I have found some TK3180's that are cheaper than the TK380's so I will probably get the 3180. I would get an nx300 but they are too expensive and I don't really need all the features. Maybe if I can get a good deal on one.

Yea, if you can find a TK-3180 for less than a TK-380, go for it. The TK-3180 is much more modern, and an all around better radio. Make sure you get hi Capacity batteries. While I do not own a TK-3180, I have read they are thirsty.


Sent from my iPhone using Tapatalk
 

ten13

Member
Premium Subscriber
Joined
Aug 13, 2009
Messages
265
Location
ten13
#11
I've been a Motorola guy for a long time, but had reason to use a Kenwood on a daily basis at work. I was pleasantly surprised! I think it was an NX300.

Other than having to familiarize myself with the radio, its nuances, and its inner workings, I would have no problem owning one.
 
Joined
Jul 27, 2005
Messages
9,706
Location
WTVLCA01DS0
#12
Ah ok. Is there any particular module one should be interested in or is it just something not to mess with?
There are a few different modules that can be used (you can only install one)
VGS-1 is a voice storage/voice guide module.
Great if you need that stuff, but a pain if you don't. If you use the recording function, you need to assign a button for it. The voice guide thing is just annoying, or at least that was my experience with it after a week or so. I disabled it and not even sure which radio it's in anymore.

There are also encryption modules, ANI, man-down, vibration, etc. but you shouldn't need that.



The TK-3180 is produced in two frequency splits. Make sure you know which one you are getting:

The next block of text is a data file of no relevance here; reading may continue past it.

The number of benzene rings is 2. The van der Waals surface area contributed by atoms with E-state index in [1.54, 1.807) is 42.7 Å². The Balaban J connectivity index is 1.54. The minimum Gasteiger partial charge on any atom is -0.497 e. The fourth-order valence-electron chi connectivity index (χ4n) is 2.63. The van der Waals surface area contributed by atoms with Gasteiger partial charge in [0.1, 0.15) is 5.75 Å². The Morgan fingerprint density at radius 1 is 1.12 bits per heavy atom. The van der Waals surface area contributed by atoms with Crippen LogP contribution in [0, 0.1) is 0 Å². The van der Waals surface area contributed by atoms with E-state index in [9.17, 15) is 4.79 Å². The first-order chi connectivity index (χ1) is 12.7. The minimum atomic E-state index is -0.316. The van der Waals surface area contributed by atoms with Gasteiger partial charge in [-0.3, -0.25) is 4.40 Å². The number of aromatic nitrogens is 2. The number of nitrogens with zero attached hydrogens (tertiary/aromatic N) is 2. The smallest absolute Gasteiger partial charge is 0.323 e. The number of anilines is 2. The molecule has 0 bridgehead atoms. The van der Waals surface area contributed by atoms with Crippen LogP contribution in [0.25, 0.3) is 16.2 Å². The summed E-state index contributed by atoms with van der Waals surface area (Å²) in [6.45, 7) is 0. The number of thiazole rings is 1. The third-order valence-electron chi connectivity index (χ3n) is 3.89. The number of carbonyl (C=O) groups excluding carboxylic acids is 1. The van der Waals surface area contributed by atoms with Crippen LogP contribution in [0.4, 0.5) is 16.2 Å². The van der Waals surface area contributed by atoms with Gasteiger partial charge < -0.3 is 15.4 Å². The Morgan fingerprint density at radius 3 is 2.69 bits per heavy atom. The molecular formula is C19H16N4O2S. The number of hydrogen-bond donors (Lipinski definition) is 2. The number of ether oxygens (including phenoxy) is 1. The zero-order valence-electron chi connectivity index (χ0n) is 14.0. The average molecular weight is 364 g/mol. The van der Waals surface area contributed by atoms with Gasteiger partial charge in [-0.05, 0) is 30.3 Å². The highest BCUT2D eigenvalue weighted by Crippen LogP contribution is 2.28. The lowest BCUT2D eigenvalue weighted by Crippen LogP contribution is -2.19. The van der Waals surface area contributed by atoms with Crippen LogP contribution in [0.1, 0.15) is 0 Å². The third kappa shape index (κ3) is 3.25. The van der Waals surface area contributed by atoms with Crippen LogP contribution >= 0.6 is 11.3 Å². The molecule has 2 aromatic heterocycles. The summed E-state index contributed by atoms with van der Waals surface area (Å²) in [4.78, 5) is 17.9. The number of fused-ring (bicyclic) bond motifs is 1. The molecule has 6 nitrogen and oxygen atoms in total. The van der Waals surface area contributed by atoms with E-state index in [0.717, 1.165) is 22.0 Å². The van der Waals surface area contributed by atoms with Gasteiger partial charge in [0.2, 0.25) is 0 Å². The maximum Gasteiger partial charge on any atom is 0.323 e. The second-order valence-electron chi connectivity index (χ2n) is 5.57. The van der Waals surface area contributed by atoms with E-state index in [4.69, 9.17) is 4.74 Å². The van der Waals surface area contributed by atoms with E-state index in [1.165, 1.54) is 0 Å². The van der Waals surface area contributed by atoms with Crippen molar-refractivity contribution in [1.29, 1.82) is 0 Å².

TK-3180 K and K3 models: 450-520MHz
TK-3180 K2 and K4 models: 400-470MHz.

They RF boards are different, so get the correct one. I think they can be tricked into a few MHz outside the design, but do not expect a 450-520MHz radio to go all the way down to 440. Unless you specifically need to run on the UHF-T band, no need to get the K or K3 models. Those might be the "cheaper" ones you are seeing.

There are a lot of battery options. I'm running about 350 NX-410's, which are the same chassis radio but NXDN/800MHz. We haven't had any issues with batteries, in fact I'm running several KNB-33L's with 2011 date codes. I can usually get two full 8 hour days out of one battery, but I'm not transmitting much. Kenwood brand batteries are expensive, so after market would be a good option. We've had good results with PowerProducts.

If you do buy a new radio, I'd recommend getting a new antenna since you don't know for sure what the previous owner did to it. Don't buy the cheap ones off e-Bay or Amazon, they are often mass produced in China and don't always resonate where the seller claims. Get a genuine Kenwood antenna. For amateur radio use, KRA-27M3 is the correct model. 400-450 whip.